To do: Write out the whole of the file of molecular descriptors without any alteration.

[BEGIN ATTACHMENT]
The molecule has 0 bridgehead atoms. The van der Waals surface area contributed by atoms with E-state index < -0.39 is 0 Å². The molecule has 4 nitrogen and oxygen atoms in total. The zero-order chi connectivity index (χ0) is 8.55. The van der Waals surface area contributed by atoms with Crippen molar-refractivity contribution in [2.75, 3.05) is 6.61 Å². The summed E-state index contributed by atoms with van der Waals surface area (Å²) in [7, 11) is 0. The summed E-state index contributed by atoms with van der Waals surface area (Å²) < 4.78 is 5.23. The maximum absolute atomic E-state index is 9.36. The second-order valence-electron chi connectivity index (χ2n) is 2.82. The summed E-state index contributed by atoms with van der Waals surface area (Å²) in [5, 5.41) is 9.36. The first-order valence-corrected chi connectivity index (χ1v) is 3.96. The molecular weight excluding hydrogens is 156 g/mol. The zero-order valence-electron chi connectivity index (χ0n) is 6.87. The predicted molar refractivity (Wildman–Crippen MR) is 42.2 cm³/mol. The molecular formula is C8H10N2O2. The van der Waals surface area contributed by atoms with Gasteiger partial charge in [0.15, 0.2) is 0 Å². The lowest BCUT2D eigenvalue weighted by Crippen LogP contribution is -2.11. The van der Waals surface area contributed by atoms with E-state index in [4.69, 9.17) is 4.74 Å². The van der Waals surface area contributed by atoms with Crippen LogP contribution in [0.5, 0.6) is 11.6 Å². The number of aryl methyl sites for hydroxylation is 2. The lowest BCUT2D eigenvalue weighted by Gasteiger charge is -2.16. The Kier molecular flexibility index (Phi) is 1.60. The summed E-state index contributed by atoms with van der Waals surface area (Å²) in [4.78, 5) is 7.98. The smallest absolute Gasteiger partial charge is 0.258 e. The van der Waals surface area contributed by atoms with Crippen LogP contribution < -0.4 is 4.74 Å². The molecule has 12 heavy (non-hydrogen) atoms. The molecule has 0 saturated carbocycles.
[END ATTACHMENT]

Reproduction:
The molecule has 0 bridgehead atoms. The van der Waals surface area contributed by atoms with E-state index < -0.39 is 0 Å². The molecule has 4 nitrogen and oxygen atoms in total. The zero-order chi connectivity index (χ0) is 8.55. The van der Waals surface area contributed by atoms with Crippen molar-refractivity contribution in [2.75, 3.05) is 6.61 Å². The summed E-state index contributed by atoms with van der Waals surface area (Å²) in [7, 11) is 0. The summed E-state index contributed by atoms with van der Waals surface area (Å²) < 4.78 is 5.23. The maximum absolute atomic E-state index is 9.36. The second-order valence-electron chi connectivity index (χ2n) is 2.82. The summed E-state index contributed by atoms with van der Waals surface area (Å²) in [5, 5.41) is 9.36. The first-order valence-corrected chi connectivity index (χ1v) is 3.96. The molecular weight excluding hydrogens is 156 g/mol. The zero-order valence-electron chi connectivity index (χ0n) is 6.87. The predicted molar refractivity (Wildman–Crippen MR) is 42.2 cm³/mol. The molecular formula is C8H10N2O2. The van der Waals surface area contributed by atoms with Gasteiger partial charge in [0.15, 0.2) is 0 Å². The lowest BCUT2D eigenvalue weighted by Crippen LogP contribution is -2.11. The van der Waals surface area contributed by atoms with E-state index in [4.69, 9.17) is 4.74 Å². The van der Waals surface area contributed by atoms with Crippen LogP contribution in [0.5, 0.6) is 11.6 Å². The number of aryl methyl sites for hydroxylation is 2. The lowest BCUT2D eigenvalue weighted by Gasteiger charge is -2.16. The Kier molecular flexibility index (Phi) is 1.60. The summed E-state index contributed by atoms with van der Waals surface area (Å²) in [4.78, 5) is 7.98. The smallest absolute Gasteiger partial charge is 0.258 e. The van der Waals surface area contributed by atoms with Crippen LogP contribution < -0.4 is 4.74 Å². The molecule has 12 heavy (non-hydrogen) atoms. The molecule has 0 saturated carbocycles.